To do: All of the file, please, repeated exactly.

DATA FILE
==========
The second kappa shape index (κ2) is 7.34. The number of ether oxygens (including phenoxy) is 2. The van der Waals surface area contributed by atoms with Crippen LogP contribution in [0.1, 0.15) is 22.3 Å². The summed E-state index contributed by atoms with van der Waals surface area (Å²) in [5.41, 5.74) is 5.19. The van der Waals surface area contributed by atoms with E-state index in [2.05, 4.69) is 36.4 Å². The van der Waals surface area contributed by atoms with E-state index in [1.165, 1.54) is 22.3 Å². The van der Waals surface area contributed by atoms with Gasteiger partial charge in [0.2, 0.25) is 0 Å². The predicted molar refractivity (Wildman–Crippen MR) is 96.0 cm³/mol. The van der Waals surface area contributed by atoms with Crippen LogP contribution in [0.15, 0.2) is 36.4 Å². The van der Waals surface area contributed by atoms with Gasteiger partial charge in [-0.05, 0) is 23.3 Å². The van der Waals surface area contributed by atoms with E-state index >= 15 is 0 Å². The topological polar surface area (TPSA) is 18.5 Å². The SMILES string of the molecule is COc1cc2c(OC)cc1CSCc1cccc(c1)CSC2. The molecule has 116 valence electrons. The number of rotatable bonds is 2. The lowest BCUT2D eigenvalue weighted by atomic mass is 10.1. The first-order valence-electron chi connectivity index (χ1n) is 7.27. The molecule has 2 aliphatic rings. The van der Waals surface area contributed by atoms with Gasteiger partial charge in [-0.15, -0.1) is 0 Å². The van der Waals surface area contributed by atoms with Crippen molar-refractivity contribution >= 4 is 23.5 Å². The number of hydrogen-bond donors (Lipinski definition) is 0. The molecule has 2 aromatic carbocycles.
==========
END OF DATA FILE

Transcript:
The second kappa shape index (κ2) is 7.34. The number of ether oxygens (including phenoxy) is 2. The van der Waals surface area contributed by atoms with Crippen LogP contribution in [0.1, 0.15) is 22.3 Å². The summed E-state index contributed by atoms with van der Waals surface area (Å²) in [5.41, 5.74) is 5.19. The van der Waals surface area contributed by atoms with E-state index in [2.05, 4.69) is 36.4 Å². The van der Waals surface area contributed by atoms with E-state index in [1.165, 1.54) is 22.3 Å². The van der Waals surface area contributed by atoms with Gasteiger partial charge in [0.2, 0.25) is 0 Å². The predicted molar refractivity (Wildman–Crippen MR) is 96.0 cm³/mol. The van der Waals surface area contributed by atoms with Crippen LogP contribution in [0.15, 0.2) is 36.4 Å². The van der Waals surface area contributed by atoms with Gasteiger partial charge in [-0.05, 0) is 23.3 Å². The van der Waals surface area contributed by atoms with E-state index >= 15 is 0 Å². The topological polar surface area (TPSA) is 18.5 Å². The SMILES string of the molecule is COc1cc2c(OC)cc1CSCc1cccc(c1)CSC2. The molecule has 116 valence electrons. The number of rotatable bonds is 2. The lowest BCUT2D eigenvalue weighted by atomic mass is 10.1. The first-order valence-electron chi connectivity index (χ1n) is 7.27. The molecule has 2 aliphatic rings. The van der Waals surface area contributed by atoms with Gasteiger partial charge in [-0.15, -0.1) is 0 Å². The van der Waals surface area contributed by atoms with Crippen molar-refractivity contribution >= 4 is 23.5 Å². The number of hydrogen-bond donors (Lipinski definition) is 0. The molecule has 2 aromatic carbocycles.